Annmarie Garden

Museum
Outdoor sculptures, many on loan from the Smithsonian Institution, line a shady walking path through the 30 acres of garden space here.
Park: 9 am-5 pm daily; Arts Building and Gift Shop: daily 10 am-5 pm
(Calvert County)
$3, $2 children and seniors, free for age 4 and younger
410-326-4640
4/21

Girls Night Out: Wine and Dish- Platters and Bowls

Visitors can create woven clay platters and baskets for holding food and decorative items.
Through 5/4

Myths and Legends: Telling Fantastical Stories Through Art

This exhibit celebrates works of art that bring to life fantastical myths, legends, fables, folktales, fairy tales and the like.
Through 6/1

Insta-Artist: Snap it, Send it, Show it

Smartphone users can submit their best cellphone photos that are both visually stunning and representative of everyday life.
6/20 - 8/31

Beachcomber Art: Seaside Discoveries

An exhibition showing off found items retrieved from the beach.
5/25 - 1/25/15

Sailor-Made: Return of the Woolies

A collection of sailor's folk art.
'

Editorial Review

Here, Nature and Creativity Converge

Friday, May 22, 2009

Where the Chesapeake meets the Patuxent there is a little patch of woods that is home to trees with painted eyes, an Algonquin warrior and a maiden with braids. Annmarie Garden Sculpture Park and Arts Center in Solomons, Md., is a whimsical place with no boundaries between art and nature.

You know you are entering someplace magical as soon as you pass through the colorful, ceramic gates that depict trees and water. Azaleas, bursting into blossoms of bright pink, purple and white, line the driveway, and a sculpture of an oysterman gathering his haul is there to remind you just how close you are to the bay.

The 30-acre garden is made up of a sculpture park and an arts center and boasts a collection of more than 30 works on loan from the Hirshhorn Museum and Sculpture Garden. The garden is named in honor of Ann Marie Koenig, who owned the land with her husband and donated it to Calvert County in 1991 with the desire for it to become a sculpture garden. The relationship with the Hirshhorn began a couple of years later as part of a Smithsonian program that offers works to cultural organizations.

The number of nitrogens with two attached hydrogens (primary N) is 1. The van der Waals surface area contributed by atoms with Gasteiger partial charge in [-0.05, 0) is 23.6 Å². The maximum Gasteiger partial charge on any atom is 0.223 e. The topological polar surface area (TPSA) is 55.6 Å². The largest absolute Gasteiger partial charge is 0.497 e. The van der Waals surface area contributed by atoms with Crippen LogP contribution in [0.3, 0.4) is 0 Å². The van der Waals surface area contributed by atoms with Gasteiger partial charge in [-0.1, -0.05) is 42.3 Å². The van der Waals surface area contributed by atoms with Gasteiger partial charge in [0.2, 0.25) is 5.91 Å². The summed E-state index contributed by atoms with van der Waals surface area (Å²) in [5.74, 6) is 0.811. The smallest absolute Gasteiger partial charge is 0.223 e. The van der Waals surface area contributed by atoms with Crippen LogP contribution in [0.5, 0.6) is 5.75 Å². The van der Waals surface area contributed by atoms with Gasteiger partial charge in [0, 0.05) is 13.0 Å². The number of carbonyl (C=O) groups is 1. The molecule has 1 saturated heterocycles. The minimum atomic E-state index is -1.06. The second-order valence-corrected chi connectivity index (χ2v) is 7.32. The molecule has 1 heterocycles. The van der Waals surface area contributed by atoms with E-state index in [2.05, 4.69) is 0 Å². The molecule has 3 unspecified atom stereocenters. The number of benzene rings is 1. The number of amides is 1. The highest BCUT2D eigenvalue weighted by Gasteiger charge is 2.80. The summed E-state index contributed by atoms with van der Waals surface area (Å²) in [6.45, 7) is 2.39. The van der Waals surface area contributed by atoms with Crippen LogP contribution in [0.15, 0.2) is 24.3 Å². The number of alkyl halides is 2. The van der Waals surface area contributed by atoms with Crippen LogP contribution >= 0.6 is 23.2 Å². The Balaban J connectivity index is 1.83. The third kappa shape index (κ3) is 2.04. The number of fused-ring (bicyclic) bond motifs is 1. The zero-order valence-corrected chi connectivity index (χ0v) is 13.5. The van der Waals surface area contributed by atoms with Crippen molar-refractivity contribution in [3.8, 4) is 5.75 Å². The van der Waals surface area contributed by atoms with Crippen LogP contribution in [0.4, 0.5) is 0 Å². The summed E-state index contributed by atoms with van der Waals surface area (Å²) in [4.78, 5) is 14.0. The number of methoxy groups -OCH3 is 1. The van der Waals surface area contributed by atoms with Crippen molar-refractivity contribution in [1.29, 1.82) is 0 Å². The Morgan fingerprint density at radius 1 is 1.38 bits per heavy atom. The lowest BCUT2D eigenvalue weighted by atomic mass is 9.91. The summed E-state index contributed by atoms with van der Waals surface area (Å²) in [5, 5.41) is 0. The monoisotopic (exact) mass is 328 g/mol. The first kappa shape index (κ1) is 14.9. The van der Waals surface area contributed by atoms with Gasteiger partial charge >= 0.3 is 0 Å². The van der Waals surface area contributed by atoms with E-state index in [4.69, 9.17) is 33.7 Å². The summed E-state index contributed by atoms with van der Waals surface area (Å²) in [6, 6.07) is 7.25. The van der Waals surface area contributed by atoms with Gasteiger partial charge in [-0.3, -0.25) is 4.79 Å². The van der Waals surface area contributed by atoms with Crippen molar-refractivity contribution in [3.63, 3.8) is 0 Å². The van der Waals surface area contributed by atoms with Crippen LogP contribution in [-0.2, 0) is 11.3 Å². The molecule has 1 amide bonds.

Although the real draw is a stroll through the park, the arts center is the better place to start your tour. Since its opening a year ago, the light and airy center has offered family-friendly exhibits. The most recent one, "Touch," was made up of works that visitors were encouraged to feel. Up next is "Wild Things." Although it doesn't officially open until May 31, installation has begun, and visitors can see paintings and sculptures of animals both real and imagined. Upstairs offers a rare nautical treat with the exhibit "Sailor Made: Art of the Woolie." During the 19th century, sailors needed to be good at needlework and would stitch images of boats and ports to pass the time.

Before you head outside be sure to pick up a scavenger hunt brochure. The hunts aren't just fun activities, but also a way to uncover treasures you might otherwise miss. For example, artists have re-created scenes from masterpieces on eyes of trees. These paintings, some only three inches in diameter, can easily be overlooked.

The walk outside begins at either end of the parking lot and makes a quarter-mile horseshoe around the arts center. Allow at least 25 minutes to take in all the works that line the paved trail. Add even more time if you hope to find all the tiny paintings on the trees!

Make sure you take a step off the main trail onto the "Women's Walk," which features a collection of six Hirshhorn sculptures (including the nude "Girl With Braids") connected by a zig-zagging path.

Also worth exploring is "A Surveyor's Map." The work of art is a boardwalk off the main trail that winds between tall pine trees, gradually ascending to a platform that rises about 12 feet. You won't find information plaques about flora and fauna here. Just a simple wood and steel walkway with the occasional bench. This work of art challenges the visitor to see the garden from another perspective.

You can be sure, however, that whatever your vantage point, a visit to the enchanting garden is worth the trip.

-- Amy Orndorff